Marjon Clinic – 8th December 2020 for 5 hours

This was the final clinic session before Christmas, so I ensured that my clients were fully equipped with the appropriate knowledge on how to control and improve their conditions over the next month and further into the future.

Reflective Summary

Within this reflection I am going to utilise Bourtons Development Framework in order to critically reflect. It enables the reader to consider three key questions within the process; ‘what?’, ‘so what?’ and ‘now what?’ (Skinner & Mitchell, 2016).

One of my clients had been experiencing a ‘drilling’ pain within the hips, although on return to clinic it was exciting to hear that the pain had significantly decreased. Within the session, I took the client into the gym and included exercises that would continue to improve strength around the hips, while ensuring they were working within full range of motion (ROM), particularly flexion, as this was the movement that the initial pain was provoked in.

On observation, I noticed that when the client was performing squats, they had right knee valgus; medial collapse of the knee (Ekegren, Miller, Celebrini, Eng & Macintyre, 2009). I thought this could have been due to weakness of the glute muscles. This is why I included exercises such as glute bridges and side lying hip abduction. Reiman, Bolgla & Loudon (2012) reviewed the literature regarding activation of gluteus maximus and medius during rehabilitation exercises. Interestingly, they found that side lying hip abduction caused high activation of the gluteus medius, meanwhile a single leg glute bridge caused moderate activation of the gluteus maximus and high activation of the gluteus medius.

It has also been suggested that there is an association between gluteus muscular strength and knee valgus, particularly in patient with patellofemoral pain (dos Anjos Rabelo & Lucareli, 2018). This is why it is so important to improve the clients glute strength, so they are at a decreased risk of experiencing knee pain.

My final client had come into clinic in the previous week; their lateral epicondylopathy was not improving, despite prescribing exercises to help stretch and strengthen the wrist extensors and using manual therapy techniques. Therefore, the focus was on activity modification. I was pleased to hear that the pain around the elbow had decreased, which could have been due to modifying activity or applying K tape, although the physiological effects of this method are still unknown.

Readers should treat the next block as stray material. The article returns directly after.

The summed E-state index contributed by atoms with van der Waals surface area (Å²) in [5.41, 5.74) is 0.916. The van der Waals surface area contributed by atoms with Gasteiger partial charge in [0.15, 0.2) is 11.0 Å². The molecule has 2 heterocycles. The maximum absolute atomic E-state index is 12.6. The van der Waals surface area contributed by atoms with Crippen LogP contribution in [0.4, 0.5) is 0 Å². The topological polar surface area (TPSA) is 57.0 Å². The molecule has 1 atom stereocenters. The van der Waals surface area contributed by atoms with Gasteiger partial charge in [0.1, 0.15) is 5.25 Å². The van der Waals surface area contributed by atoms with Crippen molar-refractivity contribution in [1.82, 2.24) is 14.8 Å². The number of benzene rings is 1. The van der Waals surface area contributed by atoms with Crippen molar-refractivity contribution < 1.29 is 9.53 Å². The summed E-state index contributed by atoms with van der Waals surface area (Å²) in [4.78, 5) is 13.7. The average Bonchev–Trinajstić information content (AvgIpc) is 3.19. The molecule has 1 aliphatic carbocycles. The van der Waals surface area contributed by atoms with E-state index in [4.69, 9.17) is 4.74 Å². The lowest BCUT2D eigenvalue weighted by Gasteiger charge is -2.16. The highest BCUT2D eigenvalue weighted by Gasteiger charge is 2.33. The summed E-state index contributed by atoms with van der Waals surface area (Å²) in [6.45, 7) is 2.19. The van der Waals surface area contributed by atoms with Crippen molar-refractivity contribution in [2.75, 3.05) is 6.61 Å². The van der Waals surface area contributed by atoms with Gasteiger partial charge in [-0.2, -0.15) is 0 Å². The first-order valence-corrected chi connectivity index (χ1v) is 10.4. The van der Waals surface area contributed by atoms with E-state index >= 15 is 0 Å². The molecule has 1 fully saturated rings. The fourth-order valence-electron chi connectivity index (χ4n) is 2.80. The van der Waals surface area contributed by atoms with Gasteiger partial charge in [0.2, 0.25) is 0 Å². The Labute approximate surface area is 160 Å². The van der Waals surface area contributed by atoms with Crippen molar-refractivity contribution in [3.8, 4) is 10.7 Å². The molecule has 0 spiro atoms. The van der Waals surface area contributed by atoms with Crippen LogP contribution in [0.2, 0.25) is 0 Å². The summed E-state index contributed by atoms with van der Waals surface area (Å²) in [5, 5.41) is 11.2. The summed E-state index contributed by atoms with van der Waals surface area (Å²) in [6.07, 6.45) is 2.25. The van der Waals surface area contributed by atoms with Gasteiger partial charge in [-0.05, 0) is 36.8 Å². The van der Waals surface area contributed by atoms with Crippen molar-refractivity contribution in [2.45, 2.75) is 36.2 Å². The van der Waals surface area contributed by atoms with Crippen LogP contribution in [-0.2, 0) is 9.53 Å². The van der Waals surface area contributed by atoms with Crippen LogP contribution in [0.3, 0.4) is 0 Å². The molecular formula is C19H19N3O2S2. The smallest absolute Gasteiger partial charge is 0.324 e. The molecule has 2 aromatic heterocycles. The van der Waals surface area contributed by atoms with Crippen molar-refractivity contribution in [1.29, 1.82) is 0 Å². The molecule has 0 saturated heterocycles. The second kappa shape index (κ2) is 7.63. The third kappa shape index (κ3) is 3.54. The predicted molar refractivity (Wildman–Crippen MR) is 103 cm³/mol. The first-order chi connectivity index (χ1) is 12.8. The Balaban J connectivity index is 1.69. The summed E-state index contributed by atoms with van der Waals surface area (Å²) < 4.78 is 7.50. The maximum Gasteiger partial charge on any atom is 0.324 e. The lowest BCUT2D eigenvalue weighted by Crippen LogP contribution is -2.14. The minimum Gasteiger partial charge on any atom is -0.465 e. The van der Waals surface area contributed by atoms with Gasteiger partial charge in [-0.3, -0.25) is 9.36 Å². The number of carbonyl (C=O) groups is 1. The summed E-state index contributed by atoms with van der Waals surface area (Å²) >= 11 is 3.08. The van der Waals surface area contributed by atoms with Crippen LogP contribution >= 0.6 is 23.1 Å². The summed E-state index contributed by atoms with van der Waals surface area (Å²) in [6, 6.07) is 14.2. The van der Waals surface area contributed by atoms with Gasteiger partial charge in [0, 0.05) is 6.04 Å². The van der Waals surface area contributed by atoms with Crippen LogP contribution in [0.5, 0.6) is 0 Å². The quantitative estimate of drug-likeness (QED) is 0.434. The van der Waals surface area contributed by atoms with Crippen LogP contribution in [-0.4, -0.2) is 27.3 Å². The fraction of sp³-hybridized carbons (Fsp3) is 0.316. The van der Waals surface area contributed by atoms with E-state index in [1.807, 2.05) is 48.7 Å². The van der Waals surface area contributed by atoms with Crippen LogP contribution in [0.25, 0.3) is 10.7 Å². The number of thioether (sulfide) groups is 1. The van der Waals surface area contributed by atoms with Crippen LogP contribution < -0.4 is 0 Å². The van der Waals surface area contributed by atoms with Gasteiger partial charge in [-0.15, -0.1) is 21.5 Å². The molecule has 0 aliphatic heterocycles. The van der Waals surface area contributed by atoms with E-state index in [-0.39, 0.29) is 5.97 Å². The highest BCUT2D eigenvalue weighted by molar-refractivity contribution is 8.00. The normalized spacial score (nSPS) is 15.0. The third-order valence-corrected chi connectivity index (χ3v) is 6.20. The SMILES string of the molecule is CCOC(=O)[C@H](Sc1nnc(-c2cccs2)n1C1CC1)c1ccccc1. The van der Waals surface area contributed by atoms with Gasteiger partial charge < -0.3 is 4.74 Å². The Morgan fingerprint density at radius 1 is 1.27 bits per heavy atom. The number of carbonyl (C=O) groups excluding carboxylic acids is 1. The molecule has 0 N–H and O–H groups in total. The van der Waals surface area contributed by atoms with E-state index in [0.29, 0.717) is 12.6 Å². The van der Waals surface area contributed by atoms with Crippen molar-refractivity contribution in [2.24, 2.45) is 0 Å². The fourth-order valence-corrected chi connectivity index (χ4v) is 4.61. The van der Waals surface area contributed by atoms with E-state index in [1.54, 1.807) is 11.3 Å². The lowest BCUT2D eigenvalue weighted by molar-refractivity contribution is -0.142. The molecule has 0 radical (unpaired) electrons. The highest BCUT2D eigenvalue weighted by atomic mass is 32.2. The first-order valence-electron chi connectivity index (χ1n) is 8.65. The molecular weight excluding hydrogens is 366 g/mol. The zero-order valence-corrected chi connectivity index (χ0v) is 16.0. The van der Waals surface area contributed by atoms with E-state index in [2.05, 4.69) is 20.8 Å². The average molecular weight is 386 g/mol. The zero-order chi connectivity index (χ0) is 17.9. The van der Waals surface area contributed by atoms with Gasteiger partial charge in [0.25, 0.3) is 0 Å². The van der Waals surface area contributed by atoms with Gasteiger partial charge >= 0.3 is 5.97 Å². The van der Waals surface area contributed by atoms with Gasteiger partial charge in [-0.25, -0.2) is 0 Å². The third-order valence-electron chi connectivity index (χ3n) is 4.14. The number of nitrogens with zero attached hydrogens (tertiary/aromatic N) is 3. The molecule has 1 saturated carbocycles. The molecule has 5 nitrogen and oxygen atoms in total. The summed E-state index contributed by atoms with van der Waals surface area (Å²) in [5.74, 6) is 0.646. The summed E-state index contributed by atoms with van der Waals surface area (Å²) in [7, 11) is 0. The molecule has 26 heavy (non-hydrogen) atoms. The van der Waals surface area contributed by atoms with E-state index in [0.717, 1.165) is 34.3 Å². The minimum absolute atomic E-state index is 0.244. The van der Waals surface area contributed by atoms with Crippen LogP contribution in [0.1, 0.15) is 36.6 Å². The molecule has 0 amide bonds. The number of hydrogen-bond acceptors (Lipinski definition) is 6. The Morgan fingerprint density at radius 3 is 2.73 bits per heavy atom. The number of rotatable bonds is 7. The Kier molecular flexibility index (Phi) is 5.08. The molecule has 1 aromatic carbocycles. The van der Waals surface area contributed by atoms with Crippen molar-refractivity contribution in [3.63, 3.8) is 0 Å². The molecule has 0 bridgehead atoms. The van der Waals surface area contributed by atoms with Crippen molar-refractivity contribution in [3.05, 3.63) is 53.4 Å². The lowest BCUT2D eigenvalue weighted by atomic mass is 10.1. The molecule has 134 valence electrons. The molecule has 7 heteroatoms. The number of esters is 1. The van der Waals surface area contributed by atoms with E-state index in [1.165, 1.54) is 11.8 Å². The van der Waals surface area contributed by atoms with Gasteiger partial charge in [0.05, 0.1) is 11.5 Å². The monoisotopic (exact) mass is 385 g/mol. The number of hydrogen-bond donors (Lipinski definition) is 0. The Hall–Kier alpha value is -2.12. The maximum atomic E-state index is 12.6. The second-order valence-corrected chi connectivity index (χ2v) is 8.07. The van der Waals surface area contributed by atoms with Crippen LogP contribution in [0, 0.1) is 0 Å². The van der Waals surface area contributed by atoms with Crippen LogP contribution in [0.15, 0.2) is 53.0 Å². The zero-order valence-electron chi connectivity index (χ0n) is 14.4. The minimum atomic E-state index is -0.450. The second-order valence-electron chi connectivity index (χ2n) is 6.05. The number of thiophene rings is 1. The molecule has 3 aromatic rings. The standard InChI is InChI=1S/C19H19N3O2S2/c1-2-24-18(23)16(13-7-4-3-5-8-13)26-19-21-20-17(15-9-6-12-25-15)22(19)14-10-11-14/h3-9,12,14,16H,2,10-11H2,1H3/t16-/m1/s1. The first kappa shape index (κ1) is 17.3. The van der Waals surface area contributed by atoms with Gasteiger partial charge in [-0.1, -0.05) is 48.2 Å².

Areas for Improvement Action Plan
Rather than sending pictures of the exercises to clients, I could send videos so they can see the full movement Begin to create videos of a variety of exercises and include top tips for each one.
Ensure I demonstrate the exercises prescribed and watch the client do it to ensure their technique is correct Leave time within each appointment to demonstrate and get the client to do the exercise
RPE measures the intensity of exercise and can be used not only within aerobic activity but strength as well Next time the client is performing different exercises RPE should be used to access if the sets and reps are suitable

Closing the Loop

When I go back to clinic, I will ensure when writing the notes before I plan for extra time at the end of the sessions so I can demonstrate the exercises to the client. Similarly, I will ensure I use RPE when accessing the suitability of sets and reps.


dos Anjos Rabelo, N. D., & Lucareli, P. R. G. (2018). Do hip muscle weakness and dynamic knee valgus matter for the clinical evaluation and decision-making process in patients with patellofemoral pain?. Brazilian journal of physical therapy, 22(2), 105-109.

Ekegren, C. L., Miller, W. C., Celebrini, R. G., Eng, J. J., & Macintyre, D. L. (2009). Reliability and validity of observational risk screening in evaluating dynamic knee valgus. journal of orthopaedic & sports physical therapy, 39(9), 665-674.

Reiman, M. P., Bolgla, L. A., & Loudon, J. K. (2012). A literature review of studies evaluating gluteus maximus and gluteus medius activation during rehabilitation exercises. Physiotherapy theory and practice28(4), 257-268.

Skinner, M., & Mitchell, D. (2016). “What? So What? Now What?” Applying Borton and Rolfe’s Models of Reflexive Practice in Healthcare Contexts. Health and Social Care Chaplaincy, 4(1), 10-19.

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